Somewhere near a war-torn European border that is never specified, a mother packs off her twin boys to live with their grandmother in a small, isolated village called Little Town, hoping that it is a safer place for them to live than near the fighting. The boys immediately resent having to live in a crude, backward place with a woman known locally as “the witch,” a grandmother who they have never even met before.
Grandmother never washes. She wipes her mouth with the corner of her shawl when she has finished eating or drinking. She doesn’t wear knickers. When she wants to urinate, she just stops wherever she happens to be, spreads her legs and pisses on the ground under her skirt. Of course, she doesn’t do it in the house.
The brothers commit to each other that they will do whatever it will takes to survive—and survive together. They begin by learning how to find food for themselves in the forest, how to forage and how to fish, so that they no longer need to be dependent on their grandmother’s terrible and scant offerings. Then they they begin a process of deliberately hardening their bodies and teaching their minds. Imagine a pair of ten-year olds creating an amateur Navy SEAL training course and you’ve got the idea. But their training quickly escalates and in no time they have the skills to steal, to blackmail, and to kill people. The way that they teach themselves composition is to write every day on sheets of paper for two hours about a designated topic and then make a judgement on the result.
If it’s ‘Not good’, we throw the composition in the fire and try to write about the same subject in the next lesson. If it’s ‘Good’, we can copy out the composition into the Big Notebook.
To decide whether it is ‘Good’ or ‘Not good’, we have a very simple rule: the composition must be true. We must describe what is, what we see, what we hear, what we do.
For example, it is forbidden to write: ‘The Little Town is beautiful’, because the Little Town may be beautiful for us and ugly for someone else. . .
Words that define feelings are very vague; it is better to avoid using them and to stick to the description of objects, human beings and oneself; that is to say, to the faithful description of facts.
The Big Notebook they reference is, of course, the very book we are reading, Agota Kristof’s The Notebook. The rules that the brothers define for their own writing are the same rules that Agota Kristof must obey in writing The Notebook. No “words that define feelings.” Keep “to the faithful description of facts.” Much of the time, these strictures are largely invisible as you read about their daily activities, when you don’t expect to see much emotion intrude. But then you come across passages like the one below that should be exploding with emotions of one sort or another. After the village has been successfully invaded, a neighboring woman whose daughter has been raped and murdered by enemy soldiers tells the twins she doesn’t want to live under the rule of the conquering forces.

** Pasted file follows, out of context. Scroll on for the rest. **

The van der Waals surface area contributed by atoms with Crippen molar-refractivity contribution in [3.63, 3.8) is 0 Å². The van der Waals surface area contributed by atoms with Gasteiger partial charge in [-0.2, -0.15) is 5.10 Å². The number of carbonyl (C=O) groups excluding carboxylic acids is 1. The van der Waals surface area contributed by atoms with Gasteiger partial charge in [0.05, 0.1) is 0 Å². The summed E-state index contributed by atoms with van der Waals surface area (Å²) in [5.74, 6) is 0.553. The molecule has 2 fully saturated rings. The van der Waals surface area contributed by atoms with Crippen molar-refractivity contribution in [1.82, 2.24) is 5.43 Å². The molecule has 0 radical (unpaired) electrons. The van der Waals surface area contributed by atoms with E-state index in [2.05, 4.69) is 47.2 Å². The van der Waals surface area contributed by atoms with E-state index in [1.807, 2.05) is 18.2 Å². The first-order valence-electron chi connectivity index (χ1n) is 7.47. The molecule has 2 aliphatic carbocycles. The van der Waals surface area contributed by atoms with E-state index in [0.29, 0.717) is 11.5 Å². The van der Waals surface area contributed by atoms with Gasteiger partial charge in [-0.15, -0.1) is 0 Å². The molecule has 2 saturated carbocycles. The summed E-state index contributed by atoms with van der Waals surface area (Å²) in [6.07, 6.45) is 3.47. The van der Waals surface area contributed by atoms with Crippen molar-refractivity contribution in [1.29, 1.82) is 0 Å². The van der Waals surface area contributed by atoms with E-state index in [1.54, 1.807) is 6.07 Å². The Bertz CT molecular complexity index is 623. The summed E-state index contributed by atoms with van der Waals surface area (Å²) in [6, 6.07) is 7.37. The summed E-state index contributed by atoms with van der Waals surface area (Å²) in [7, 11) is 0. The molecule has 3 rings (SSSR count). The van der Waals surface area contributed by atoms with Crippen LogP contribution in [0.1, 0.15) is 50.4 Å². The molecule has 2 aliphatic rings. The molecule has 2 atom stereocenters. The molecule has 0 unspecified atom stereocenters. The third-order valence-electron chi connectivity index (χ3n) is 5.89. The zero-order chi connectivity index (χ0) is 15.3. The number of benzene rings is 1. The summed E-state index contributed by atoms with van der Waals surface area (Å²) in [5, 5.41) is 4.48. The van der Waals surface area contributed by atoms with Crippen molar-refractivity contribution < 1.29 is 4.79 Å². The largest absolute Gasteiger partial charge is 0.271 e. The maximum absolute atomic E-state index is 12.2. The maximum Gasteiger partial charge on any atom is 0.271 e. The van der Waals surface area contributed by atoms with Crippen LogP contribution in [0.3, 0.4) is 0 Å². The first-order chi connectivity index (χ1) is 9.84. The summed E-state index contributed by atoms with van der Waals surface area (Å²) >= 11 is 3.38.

“Do you really want to die?”
“What else could I want? If you want to do something for me, set light to the house. I don’t want them to find us like this.”
“But it’ll hurt terrible.”
“Don’t bother yourselves about that. Set light to the house, that’s all, if you’re capable of it.”
“Yes, madam, we are capable of it. You can depend on us.”
We slit her throat with the razor, then we go and siphon off petrol from an army vehicle. We pour the petrol over both bodies and over the walls of the house. We set light to it and go home.
The twins became survivors by adopting the methods of perpetrators. They have the Grandmother and other villagers under their collective thumbs. When the village is overcome by the rampaging enemy army, they immediately switch sides, learn the new language, and take up bartering with the occupying soldiers. Their loyalty is only to themselves. Kristof is not interested in the psychology of survivors, she is probing the pathology of psychopaths and how their behavior, left unchecked, can lead to fascism, how the warped world-view of an individual (in this case, a pair of individuals) develops into a Hitler, a Putin, a Trump.